Thursday, June 20, 2013

3:10 to Yuma (2007)

Director: James Mangold                               Writers: Halstead Welles & Michael Brandt
Film Score: Marco Beltrami                           Cinematography: Phedon Papamichael
Starring: Russell Crowe, Christian Bale, Logan Lerman and Peter Fonda

This a terrific modern western, a remake of the Glenn Ford film from 1957. Russell Crowe and Christian Bale are great and their contest of wills--but more importantly their reassessment of each other's character--is a joy to watch. This film is something of an oasis in a period when the only really interesting westerns in the last twenty years have been Open Range and Broken Trail. Director James Mangold suffered somewhat early in his career by filming his own scripts. But 3:10 to Yuma definitely benefits from being envisioned by different screenwriters and helped him make a satisfying modern western, something there have been few of since Clint Eastwood’s Unforgiven in 1992.

The story opens at Bale’s homestead, with his barn being set on fire by the man who loaned him money. He lost a leg during the Civil War and his eldest son has lost all respect for him because he won’t fight back. The next morning when he’s rounding up his cattle, he witnesses the robbery of a stagecoach moving money for the railroad. Peter Fonda is the wily Pinkerton agent who is in charge of protecting it. He’s shot but not killed during the holdup. Russell Crowe is the leader of the gang and when he spots Bale and confronts him, takes his horses but lets him live. When Crowe is arrested in town, Bale asks for $200 from the railroad man to help take Crowe to the train station in Bisbee in order to be transported to the prison in Yuma on the 3:10.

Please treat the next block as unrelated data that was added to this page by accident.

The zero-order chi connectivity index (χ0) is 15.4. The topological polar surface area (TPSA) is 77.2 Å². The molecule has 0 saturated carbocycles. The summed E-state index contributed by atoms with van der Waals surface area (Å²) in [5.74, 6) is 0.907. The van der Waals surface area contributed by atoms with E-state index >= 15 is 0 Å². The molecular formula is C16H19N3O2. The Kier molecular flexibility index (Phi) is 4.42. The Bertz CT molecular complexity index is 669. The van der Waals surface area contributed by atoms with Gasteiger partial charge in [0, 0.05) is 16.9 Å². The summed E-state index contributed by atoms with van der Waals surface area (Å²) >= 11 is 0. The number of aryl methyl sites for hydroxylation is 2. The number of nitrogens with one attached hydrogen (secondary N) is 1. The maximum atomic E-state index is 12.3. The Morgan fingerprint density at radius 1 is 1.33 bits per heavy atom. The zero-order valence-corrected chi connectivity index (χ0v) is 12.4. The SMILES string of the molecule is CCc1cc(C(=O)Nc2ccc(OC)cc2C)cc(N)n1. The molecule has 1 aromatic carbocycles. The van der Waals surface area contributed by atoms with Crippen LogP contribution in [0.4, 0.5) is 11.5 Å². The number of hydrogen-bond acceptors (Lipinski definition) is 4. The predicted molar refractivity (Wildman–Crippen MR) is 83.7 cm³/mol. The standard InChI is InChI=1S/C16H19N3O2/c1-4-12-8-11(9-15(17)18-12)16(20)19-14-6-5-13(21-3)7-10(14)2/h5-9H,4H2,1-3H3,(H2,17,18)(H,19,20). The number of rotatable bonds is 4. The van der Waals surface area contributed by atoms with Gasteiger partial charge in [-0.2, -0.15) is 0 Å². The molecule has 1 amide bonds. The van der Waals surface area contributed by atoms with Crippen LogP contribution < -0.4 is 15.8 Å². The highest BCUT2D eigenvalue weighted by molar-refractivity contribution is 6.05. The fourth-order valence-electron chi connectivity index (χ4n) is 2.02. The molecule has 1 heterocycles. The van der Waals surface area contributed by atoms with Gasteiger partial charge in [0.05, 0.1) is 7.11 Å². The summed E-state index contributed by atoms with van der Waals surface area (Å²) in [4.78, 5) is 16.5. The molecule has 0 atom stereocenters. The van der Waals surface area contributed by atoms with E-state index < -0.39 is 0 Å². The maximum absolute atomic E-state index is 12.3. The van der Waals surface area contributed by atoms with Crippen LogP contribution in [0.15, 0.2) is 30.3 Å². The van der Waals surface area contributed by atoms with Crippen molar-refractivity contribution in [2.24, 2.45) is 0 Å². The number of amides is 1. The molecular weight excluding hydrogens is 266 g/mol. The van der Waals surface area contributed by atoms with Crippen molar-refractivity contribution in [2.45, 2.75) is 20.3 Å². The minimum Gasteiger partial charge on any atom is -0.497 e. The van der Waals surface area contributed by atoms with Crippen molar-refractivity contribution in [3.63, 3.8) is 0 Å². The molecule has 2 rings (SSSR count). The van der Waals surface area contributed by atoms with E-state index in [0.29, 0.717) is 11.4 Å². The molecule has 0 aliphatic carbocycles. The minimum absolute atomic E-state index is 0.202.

One of the best parts of this film is how the screenwriters transform Crowe into a western version of Hannibal Lecter. When he is at Bale’s house in handcuffs while the decoy stage is taking the gang in a different direction, he gets Bale’s son to look up to him and his wife to confide in him. He uses the information to get into Bale’s head on the trail, and it almost works. Crowe is a master gunman and supremely confident in his skills, while at the same time Bale has lost all his confidence as well as his son’s respect. Still, Bale is the moral compass in the picture and in holding on to that it actually impresses Crowe in a way that even he didn’t expect.

Ben Foster is the crazy partner of Crowe, a stone killer who is effectively in charge of the gang while Crowe does his own thing. It’s great to see Fonda again, doing a nice job as the grizzled veteran. Dallas Roberts is the railroad man who has lost thousands of dollars to Crowe and wants nothing more than to see him hang. Doing a very nice job as Bale’s oldest son is Logan Lerman, who has a great look for the period piece and is very convincing. 3:10 to Yuma is a quality entry in a genre that hasn’t fared well the past couple of decades. It’s an enjoyable western that delivers humor, pathos, a good deal of action, and comes highly recommended.

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